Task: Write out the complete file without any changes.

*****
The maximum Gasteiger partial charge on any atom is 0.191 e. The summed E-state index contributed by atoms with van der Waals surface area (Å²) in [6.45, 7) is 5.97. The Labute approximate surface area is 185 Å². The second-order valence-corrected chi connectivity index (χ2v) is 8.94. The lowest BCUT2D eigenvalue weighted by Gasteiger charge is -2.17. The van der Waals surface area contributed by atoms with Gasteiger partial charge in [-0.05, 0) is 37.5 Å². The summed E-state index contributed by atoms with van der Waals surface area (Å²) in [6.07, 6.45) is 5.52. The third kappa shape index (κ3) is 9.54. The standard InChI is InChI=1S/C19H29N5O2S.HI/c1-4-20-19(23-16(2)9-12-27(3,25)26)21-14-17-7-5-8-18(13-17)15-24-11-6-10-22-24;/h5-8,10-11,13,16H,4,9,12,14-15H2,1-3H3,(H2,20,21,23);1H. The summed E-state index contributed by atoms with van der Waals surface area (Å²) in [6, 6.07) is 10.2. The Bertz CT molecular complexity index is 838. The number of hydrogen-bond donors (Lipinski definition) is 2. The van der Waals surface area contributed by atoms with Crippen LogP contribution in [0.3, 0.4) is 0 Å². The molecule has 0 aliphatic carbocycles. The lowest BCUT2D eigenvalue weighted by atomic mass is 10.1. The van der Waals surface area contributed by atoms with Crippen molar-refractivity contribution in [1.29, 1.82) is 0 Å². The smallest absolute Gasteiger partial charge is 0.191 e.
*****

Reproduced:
The maximum Gasteiger partial charge on any atom is 0.191 e. The summed E-state index contributed by atoms with van der Waals surface area (Å²) in [6.45, 7) is 5.97. The Labute approximate surface area is 185 Å². The second-order valence-corrected chi connectivity index (χ2v) is 8.94. The lowest BCUT2D eigenvalue weighted by Gasteiger charge is -2.17. The van der Waals surface area contributed by atoms with Gasteiger partial charge in [-0.05, 0) is 37.5 Å². The summed E-state index contributed by atoms with van der Waals surface area (Å²) in [6.07, 6.45) is 5.52. The third kappa shape index (κ3) is 9.54. The standard InChI is InChI=1S/C19H29N5O2S.HI/c1-4-20-19(23-16(2)9-12-27(3,25)26)21-14-17-7-5-8-18(13-17)15-24-11-6-10-22-24;/h5-8,10-11,13,16H,4,9,12,14-15H2,1-3H3,(H2,20,21,23);1H. The summed E-state index contributed by atoms with van der Waals surface area (Å²) in [6, 6.07) is 10.2. The Bertz CT molecular complexity index is 838. The number of hydrogen-bond donors (Lipinski definition) is 2. The van der Waals surface area contributed by atoms with Crippen LogP contribution in [0.3, 0.4) is 0 Å². The molecule has 0 aliphatic carbocycles. The lowest BCUT2D eigenvalue weighted by atomic mass is 10.1. The van der Waals surface area contributed by atoms with Crippen molar-refractivity contribution in [1.29, 1.82) is 0 Å². The smallest absolute Gasteiger partial charge is 0.191 e.